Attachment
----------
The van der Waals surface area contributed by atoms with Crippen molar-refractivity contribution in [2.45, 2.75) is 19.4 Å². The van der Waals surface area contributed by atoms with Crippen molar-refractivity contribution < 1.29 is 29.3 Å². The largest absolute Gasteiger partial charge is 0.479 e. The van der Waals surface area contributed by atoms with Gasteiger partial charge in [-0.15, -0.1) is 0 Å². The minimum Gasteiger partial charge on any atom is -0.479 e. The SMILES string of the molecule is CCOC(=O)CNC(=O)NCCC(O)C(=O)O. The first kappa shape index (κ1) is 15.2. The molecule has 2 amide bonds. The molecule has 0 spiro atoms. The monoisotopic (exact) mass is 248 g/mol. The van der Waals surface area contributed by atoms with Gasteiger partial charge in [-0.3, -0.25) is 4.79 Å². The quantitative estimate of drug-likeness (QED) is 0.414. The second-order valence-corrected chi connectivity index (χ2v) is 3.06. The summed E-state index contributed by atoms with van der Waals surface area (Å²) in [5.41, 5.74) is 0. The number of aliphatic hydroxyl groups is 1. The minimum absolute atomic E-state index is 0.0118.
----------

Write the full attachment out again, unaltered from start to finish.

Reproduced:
The van der Waals surface area contributed by atoms with Crippen molar-refractivity contribution in [2.45, 2.75) is 19.4 Å². The van der Waals surface area contributed by atoms with Crippen molar-refractivity contribution < 1.29 is 29.3 Å². The largest absolute Gasteiger partial charge is 0.479 e. The van der Waals surface area contributed by atoms with Gasteiger partial charge in [-0.15, -0.1) is 0 Å². The minimum Gasteiger partial charge on any atom is -0.479 e. The SMILES string of the molecule is CCOC(=O)CNC(=O)NCCC(O)C(=O)O. The first kappa shape index (κ1) is 15.2. The molecule has 2 amide bonds. The molecule has 0 spiro atoms. The monoisotopic (exact) mass is 248 g/mol. The van der Waals surface area contributed by atoms with Gasteiger partial charge in [-0.3, -0.25) is 4.79 Å². The quantitative estimate of drug-likeness (QED) is 0.414. The second-order valence-corrected chi connectivity index (χ2v) is 3.06. The summed E-state index contributed by atoms with van der Waals surface area (Å²) in [5.41, 5.74) is 0. The number of aliphatic hydroxyl groups is 1. The minimum absolute atomic E-state index is 0.0118.